Great Minster House
33 Horseferry Road
0207 944 xxxx
5 August 2015
see list at end
Norwich Northern Distributor Road – Cost Increase
1. Whether to agree to provide additional funding (up to £15.8m) to Norfolk C.C. to
cover the increased cost of the Norwich Northern Distributor Road.
2. That you note the options at paragraph 7 and provide a steer on your preferred
3. Routine - however Norfolk cannot submit the final approval bid for the scheme
until they can confirm that all the funding is available and have asked for an early
response so as to keep up the momentum.
4. This submission has been cleared by Finance and Press Office.
5. Norwich Northern Distributor Route (NNDR) is a 20km dual carriageway road
planned to run from the A47 at Postwick, round Norwich, to the A1067 (see
Annex A for further background and also the attached map). Norfolk is now ready
to submit a final business case for approval but has asked for an additional
government contribution of £15.8m towards a £30m cost increase caused by
construction inflation and additional requirements placed on the scheme by
Natural England and the Environment Agency.
6. This would bring the Department’s total contribution (excluding Postwick
Junction) to £83.3m from the current £67.5m and the total cost from £87m to
£106m. Norfolk would pay half of the additional cost, increasing their contribution
to £35m. The remaining funding (£40m) is coming from district councils through
the Community Infrastructure Levy.
7. There are two main options for dealing with this request.
a) Stick to the long standing policy of not providing additional funding leaving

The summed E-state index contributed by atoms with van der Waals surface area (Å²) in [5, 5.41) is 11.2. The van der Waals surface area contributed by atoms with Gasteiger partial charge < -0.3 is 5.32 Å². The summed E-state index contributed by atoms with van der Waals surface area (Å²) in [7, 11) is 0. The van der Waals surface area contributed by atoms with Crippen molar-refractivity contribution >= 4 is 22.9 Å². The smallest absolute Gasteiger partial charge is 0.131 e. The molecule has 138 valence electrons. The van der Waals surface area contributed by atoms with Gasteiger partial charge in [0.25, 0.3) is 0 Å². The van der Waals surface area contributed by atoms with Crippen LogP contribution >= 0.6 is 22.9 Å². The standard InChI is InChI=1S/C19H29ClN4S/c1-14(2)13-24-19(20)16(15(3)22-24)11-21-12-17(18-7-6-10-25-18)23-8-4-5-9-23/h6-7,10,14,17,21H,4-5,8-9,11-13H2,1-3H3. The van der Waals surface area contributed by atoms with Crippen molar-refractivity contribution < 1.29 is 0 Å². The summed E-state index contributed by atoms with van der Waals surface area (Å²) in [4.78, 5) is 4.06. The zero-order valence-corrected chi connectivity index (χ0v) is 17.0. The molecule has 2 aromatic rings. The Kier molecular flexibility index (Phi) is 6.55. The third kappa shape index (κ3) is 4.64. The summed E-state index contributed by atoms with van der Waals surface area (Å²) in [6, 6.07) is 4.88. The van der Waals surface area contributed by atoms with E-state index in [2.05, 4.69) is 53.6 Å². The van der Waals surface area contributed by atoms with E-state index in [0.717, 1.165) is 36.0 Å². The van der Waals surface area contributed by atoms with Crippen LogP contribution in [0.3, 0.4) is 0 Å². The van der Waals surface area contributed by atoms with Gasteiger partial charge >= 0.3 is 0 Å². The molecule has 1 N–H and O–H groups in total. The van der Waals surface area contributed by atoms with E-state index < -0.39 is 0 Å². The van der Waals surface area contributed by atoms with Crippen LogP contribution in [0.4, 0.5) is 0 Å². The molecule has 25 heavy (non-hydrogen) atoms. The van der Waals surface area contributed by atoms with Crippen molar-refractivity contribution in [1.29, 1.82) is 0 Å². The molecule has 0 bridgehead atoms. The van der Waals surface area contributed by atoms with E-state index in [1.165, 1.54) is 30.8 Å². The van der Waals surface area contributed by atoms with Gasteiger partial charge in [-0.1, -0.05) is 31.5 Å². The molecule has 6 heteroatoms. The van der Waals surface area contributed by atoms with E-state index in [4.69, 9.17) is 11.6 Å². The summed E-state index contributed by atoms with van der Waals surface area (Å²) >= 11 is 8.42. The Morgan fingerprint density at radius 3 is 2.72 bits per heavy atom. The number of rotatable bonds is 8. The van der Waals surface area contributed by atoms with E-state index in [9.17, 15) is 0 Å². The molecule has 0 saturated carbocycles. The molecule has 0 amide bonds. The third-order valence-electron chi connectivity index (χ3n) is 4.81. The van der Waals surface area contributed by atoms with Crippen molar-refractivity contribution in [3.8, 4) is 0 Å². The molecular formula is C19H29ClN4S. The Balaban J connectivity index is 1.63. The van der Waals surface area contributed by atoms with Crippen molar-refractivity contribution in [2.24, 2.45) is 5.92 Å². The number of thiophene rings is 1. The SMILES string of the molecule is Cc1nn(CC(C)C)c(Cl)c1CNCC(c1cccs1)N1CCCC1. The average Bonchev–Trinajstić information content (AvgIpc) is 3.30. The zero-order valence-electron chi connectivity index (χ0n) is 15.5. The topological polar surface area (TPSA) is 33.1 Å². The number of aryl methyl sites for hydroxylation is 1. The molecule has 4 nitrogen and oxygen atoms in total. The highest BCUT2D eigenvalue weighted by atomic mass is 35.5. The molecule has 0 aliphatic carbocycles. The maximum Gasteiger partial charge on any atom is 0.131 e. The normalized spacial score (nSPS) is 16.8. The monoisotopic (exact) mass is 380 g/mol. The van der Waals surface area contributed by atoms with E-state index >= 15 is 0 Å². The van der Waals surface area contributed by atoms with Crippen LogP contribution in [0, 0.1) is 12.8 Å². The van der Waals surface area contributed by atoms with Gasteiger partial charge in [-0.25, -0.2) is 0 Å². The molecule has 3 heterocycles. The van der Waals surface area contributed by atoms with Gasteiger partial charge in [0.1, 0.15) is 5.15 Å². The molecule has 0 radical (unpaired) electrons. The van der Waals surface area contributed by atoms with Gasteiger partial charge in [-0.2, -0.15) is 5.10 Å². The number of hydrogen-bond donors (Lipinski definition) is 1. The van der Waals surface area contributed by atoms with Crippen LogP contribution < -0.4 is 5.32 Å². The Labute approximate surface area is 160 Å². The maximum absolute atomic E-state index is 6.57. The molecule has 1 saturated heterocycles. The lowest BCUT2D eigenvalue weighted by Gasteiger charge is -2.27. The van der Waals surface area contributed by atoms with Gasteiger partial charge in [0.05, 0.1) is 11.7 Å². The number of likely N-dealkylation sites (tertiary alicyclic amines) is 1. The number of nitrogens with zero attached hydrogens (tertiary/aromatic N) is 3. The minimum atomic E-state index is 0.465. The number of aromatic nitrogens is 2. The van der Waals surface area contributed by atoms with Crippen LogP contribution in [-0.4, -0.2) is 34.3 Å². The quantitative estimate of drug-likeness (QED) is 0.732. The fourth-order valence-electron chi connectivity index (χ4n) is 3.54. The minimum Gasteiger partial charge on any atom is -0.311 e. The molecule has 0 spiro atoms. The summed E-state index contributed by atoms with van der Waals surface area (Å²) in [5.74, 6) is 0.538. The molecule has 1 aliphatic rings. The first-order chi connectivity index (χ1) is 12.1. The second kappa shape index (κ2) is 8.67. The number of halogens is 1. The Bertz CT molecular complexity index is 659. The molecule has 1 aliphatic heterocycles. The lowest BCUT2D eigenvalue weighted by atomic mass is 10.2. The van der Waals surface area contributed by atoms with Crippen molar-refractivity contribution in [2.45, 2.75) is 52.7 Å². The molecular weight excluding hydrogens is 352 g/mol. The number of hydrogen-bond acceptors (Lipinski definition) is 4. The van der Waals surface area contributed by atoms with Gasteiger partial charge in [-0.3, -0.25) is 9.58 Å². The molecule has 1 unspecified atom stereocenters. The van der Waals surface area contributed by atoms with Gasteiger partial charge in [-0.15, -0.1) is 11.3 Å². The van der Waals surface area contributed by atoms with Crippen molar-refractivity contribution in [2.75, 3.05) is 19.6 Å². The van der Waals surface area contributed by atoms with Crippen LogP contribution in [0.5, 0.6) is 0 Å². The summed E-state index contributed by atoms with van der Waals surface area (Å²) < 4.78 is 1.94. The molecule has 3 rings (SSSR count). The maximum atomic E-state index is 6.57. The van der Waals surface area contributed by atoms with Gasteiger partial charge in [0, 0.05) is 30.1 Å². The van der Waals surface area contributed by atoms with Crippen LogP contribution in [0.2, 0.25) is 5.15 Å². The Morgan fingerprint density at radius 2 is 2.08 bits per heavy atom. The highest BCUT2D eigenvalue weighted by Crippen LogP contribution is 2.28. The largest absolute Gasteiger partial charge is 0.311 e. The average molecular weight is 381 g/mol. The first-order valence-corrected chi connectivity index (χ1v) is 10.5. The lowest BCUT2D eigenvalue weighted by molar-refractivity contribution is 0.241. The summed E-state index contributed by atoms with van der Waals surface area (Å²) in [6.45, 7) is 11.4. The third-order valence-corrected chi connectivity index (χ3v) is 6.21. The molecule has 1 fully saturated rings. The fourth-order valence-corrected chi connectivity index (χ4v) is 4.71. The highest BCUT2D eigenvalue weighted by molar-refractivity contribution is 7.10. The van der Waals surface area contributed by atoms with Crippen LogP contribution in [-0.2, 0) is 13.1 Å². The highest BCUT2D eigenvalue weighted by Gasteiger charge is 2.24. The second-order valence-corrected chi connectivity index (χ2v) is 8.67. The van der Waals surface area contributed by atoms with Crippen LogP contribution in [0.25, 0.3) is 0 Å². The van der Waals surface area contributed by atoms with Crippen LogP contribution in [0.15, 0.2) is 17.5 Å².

Norfolk to find the additional funding through:
additional local contributions;
advising Norfolk to seek the additional funding from the New Anglia
Local Enterprise Partnership; or
offering to provide advance payment of the various agreed formulaic
funding to be provided to Norfolk for maintenance and general
transport (IT Block and maintenance block);
b) Provide the extra funding or negotiate a smaller DfT contribution than £15.8
million - say £10 million.
8. The Government’s policy has for many years been that it will not provide
additional funding for such schemes from that agreed at programme entry. This
puts the emphasis on scheme promoters to manage their costs efficiently, to
reassign funds from local schemes to deal with cost increases, or to seek
additional funding from the Local Enterprise Partnership.
9. A change in policy would set a precedent which we would find difficult to argue
against in future. Scheme promoters for large schemes in the pipeline such as
the Leeds NGT (£250m) and the Lincoln Eastern Bypass (£89m) have factored
in the current policy to their funding profiles, but will almost certainly argue that